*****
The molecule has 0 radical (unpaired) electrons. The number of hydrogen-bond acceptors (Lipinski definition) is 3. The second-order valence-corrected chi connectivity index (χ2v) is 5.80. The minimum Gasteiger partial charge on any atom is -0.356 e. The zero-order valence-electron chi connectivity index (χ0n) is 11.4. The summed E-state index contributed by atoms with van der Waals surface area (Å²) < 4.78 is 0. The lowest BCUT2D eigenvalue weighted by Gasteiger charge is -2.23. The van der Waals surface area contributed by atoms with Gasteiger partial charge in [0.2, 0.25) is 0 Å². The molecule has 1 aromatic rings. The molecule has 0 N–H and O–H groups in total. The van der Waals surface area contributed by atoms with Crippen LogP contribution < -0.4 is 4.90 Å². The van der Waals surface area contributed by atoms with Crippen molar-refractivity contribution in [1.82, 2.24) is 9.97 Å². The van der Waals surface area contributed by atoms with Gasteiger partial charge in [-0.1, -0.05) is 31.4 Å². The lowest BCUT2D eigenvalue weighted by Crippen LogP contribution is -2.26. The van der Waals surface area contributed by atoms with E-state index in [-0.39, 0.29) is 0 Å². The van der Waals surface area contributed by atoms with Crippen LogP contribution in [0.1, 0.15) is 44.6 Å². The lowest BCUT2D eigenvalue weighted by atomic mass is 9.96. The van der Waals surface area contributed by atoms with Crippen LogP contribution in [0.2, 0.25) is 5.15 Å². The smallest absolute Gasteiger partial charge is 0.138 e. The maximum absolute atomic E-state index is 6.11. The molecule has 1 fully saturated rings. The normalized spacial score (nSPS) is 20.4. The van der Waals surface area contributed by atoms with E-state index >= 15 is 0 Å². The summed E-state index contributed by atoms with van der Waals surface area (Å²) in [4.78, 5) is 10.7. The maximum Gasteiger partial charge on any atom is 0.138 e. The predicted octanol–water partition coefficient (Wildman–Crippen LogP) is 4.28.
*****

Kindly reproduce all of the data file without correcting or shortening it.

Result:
The molecule has 0 radical (unpaired) electrons. The number of hydrogen-bond acceptors (Lipinski definition) is 3. The second-order valence-corrected chi connectivity index (χ2v) is 5.80. The minimum Gasteiger partial charge on any atom is -0.356 e. The zero-order valence-electron chi connectivity index (χ0n) is 11.4. The summed E-state index contributed by atoms with van der Waals surface area (Å²) < 4.78 is 0. The lowest BCUT2D eigenvalue weighted by Gasteiger charge is -2.23. The van der Waals surface area contributed by atoms with Gasteiger partial charge in [0.2, 0.25) is 0 Å². The molecule has 1 aromatic rings. The molecule has 0 N–H and O–H groups in total. The van der Waals surface area contributed by atoms with Crippen LogP contribution < -0.4 is 4.90 Å². The van der Waals surface area contributed by atoms with Crippen molar-refractivity contribution in [1.82, 2.24) is 9.97 Å². The van der Waals surface area contributed by atoms with Gasteiger partial charge in [-0.1, -0.05) is 31.4 Å². The lowest BCUT2D eigenvalue weighted by Crippen LogP contribution is -2.26. The van der Waals surface area contributed by atoms with E-state index in [-0.39, 0.29) is 0 Å². The van der Waals surface area contributed by atoms with Crippen LogP contribution in [0.1, 0.15) is 44.6 Å². The lowest BCUT2D eigenvalue weighted by atomic mass is 9.96. The van der Waals surface area contributed by atoms with Crippen LogP contribution in [0.2, 0.25) is 5.15 Å². The smallest absolute Gasteiger partial charge is 0.138 e. The maximum absolute atomic E-state index is 6.11. The molecule has 1 fully saturated rings. The normalized spacial score (nSPS) is 20.4. The van der Waals surface area contributed by atoms with E-state index >= 15 is 0 Å². The summed E-state index contributed by atoms with van der Waals surface area (Å²) in [4.78, 5) is 10.7. The maximum Gasteiger partial charge on any atom is 0.138 e. The predicted octanol–water partition coefficient (Wildman–Crippen LogP) is 4.28.